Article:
Paul Turner

By John Hertz:  Paul Turner has died (1936-2019).  

He left our stage near the end of last month.  His son called me.  I reported to the October 24th meeting of Paul’s club and mine, the Los Angeles Science Fantasy Society.  I still have few data.

Paul had been living alone in the Kern County desert, near Johannesburg (pop. 172).  I had visited him there.  He and his son and I drove to the 76th World Science Fiction Convention (San Jose, 2018).  The widow of a friend found his remains.

Paul was given the Evans-Freehafer Award for service to the LASFS in 1964.  He was Fan Guest of Honor at Loscon XX in 1993 (our local convention; Loscon XLVI will be 29 Nov – 1 Dec 2019).

He invented the LASFS Building Fund.  Jerry Pournelle told him “You’re out of your mind.”  Paul said “Sure I am.”  He nurtured the Fund for quite a while until, leaf by niggle, it had grown to what would in today’s money be a low five-figure sum.  This not quite infinitely improbable result sparked Bruce Pelz, whom Paul had earlier defeated for head of the Club, at the time called Director, later President.  In the following while, we all, including Bruce, discovered Bruce’s ability to get money out of stones.  Or maybe we were turnips.  The LASFS got a clubhouse, outgrew it and got another, outgrew it and got a third, outgrew it and is now hunting a fourth.

Paul couldn’t attend the LASFS’ 75th anniversary celebration (founded 1934!) but gave me some remarks to read for him, which I did, and you can see here.

You can also see some of him occasioned later by the LASFS’ 4,000th meeting.  Look here.

He was a good friend to, among many others, Bill Rotsler.  Here’s a photo I’ve long liked that Len Moffatt took of Bill and Paul at Westercon XIX.  

Bill Rotsler and Paul Turner at Westercon XIX in 1966. Photo by Len Moffatt.

Bill may be displaying better judgment by carrying his blaster in a holster than Paul is by drinking Miller beer.  I hasten to add I for another while worked happily with a man named Miller who kept on a shelf in his office a neon sign saying “It’s Miller time”.  These things have a subjective element.

Paul was an electrical engineer and worked on the Space Shuttle.  I’m only a lawyer.  We didn’t talk of science too much – although lawyers are engineers, and to some extent scientists.  We did talk of shoes – and ships – and sealing wax – of cabbages – and kings; usually by phone after he’d moved to the desert; sometimes at length.  I don’t remember getting to why the sea is boiling hot.  I think it’s the influence of the Sun, myself.

A woman he knew said, when I called her after his death, that he could show an indomitable spirit.  She didn’t mean the time the three of us went to hear Yuja Wang play piano at Disney Concert Hall.  We all thought Yuja Wang was swell, and in fact indomitable.  It was more like the time Paul went climbing alone in the Sierras, and somehow got two counties’ rescue forces looking for him and giving up saying he couldn’t be found, after which he emerged, hungry and thirsty from lack of food and water, but safe.  He was a couple of years short of eighty then.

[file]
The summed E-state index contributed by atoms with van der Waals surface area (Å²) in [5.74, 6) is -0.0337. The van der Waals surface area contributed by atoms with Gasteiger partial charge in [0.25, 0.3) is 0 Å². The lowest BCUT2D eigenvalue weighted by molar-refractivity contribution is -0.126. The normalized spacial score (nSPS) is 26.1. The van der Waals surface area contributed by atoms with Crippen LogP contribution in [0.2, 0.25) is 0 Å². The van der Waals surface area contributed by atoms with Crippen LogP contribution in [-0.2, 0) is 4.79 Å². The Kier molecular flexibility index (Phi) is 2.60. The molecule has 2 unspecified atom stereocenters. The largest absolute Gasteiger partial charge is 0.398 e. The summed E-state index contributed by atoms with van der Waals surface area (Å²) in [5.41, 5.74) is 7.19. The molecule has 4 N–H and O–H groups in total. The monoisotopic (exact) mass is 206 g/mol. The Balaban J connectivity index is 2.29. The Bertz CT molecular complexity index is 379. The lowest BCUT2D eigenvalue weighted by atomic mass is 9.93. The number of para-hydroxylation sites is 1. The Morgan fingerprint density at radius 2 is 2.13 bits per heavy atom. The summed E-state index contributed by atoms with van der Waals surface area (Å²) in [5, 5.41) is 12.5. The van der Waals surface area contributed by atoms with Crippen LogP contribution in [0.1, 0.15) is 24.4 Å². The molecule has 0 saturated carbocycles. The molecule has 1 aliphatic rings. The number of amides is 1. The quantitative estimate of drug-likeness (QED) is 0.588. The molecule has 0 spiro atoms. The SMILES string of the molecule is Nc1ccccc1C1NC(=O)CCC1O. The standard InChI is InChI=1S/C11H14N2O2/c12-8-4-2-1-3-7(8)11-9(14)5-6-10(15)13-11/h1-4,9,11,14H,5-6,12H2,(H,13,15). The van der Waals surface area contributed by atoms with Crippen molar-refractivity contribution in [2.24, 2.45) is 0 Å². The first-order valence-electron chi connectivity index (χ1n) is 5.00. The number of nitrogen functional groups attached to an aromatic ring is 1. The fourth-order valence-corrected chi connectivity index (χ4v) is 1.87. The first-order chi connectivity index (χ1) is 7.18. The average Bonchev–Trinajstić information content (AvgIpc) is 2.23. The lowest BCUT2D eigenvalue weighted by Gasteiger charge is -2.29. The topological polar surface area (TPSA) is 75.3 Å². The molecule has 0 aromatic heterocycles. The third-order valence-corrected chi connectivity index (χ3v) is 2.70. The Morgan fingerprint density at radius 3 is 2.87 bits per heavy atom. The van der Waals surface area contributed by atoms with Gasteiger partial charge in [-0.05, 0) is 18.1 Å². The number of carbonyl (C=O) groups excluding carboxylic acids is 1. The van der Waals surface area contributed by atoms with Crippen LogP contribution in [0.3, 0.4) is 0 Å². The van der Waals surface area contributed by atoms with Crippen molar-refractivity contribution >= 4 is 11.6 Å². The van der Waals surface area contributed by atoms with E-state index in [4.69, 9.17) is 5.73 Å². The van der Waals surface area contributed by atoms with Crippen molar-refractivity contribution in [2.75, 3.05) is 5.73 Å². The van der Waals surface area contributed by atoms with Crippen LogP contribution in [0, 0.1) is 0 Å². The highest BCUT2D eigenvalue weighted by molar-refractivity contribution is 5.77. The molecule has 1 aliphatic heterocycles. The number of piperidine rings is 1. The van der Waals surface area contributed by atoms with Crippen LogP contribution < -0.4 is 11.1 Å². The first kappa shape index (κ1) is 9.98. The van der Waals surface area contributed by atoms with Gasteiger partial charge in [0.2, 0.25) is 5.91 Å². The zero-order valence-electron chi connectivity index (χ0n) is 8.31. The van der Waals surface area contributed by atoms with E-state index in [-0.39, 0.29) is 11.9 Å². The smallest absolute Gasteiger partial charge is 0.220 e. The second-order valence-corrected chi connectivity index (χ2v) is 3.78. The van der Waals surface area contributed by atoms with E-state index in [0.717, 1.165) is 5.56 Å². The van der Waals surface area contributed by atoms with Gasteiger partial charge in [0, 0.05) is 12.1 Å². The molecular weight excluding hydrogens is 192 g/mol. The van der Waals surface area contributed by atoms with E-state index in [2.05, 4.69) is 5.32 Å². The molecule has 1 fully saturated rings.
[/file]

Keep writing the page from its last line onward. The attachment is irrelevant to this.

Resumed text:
He shared, with a friend we had in common, a love of hot, I mean spicy, food.  Once when Paul and I met for breakfast at a Vietnamese restaurant, each ordering a bowl of pho, noodle soup (Vietnamese uses diacritical marks, which I leave out), Paul tasted his broth, threw in his slices of hot peppers and mine, put in some black sauce, added enough orange sauce that his bowl was glistening radioactive orange, and called over the waiter to ask “Don’t you have any hot food in this restaurant?”

One of his unexecuted ideas was Project 44.  He considered building a compass dial outdoors with each of its 44 points – I never did ask why not 32 or 128 – named for a man or woman who had contributed outstanding guidance to humanity.  Think about it.  Whom would you put in?  Whom leave out?  Why her and not her?  What a topic.

I thought of entitling this note “If you say so, King Solomon” (to whom is attributed the book Ecclesiastes, with “To every thing there is a season”), but I didn’t.

Requiescat in pace.

Paul Turner at Worldcon 76 in 2018. Photo by and (c) Andrew Porter.

Paul Turner Found After Search Called Off

Paul Turner in 1993. Photo by Dik Daniels.

Paul Turner in 1993. Photo by Dik Daniels.

Paul Turner found his own way out of the Sierras after the Tulare County Sheriff’s Department called off its search. Turner a long-time LASFSian, was reported missing in the Kennedy Meadows area of southeastern Tulare County at the end of last week after he failed to return from a hike when expected.

The 78-year-old resident told a friend he got lost, and eventually made his way down despite a lack of food or water.

The Fresno Bee reports that on Sunday, the Tulare County Search and Rescue Team working with the Inyo County Sheriff’s Department ended the search, saying Turner could not be found.

However, he is now known to be back safe.

Turner’s claims to fannish fame include starting the LASFS building fund, which led to LASFS becoming the first sf club to buy its own clubhouse.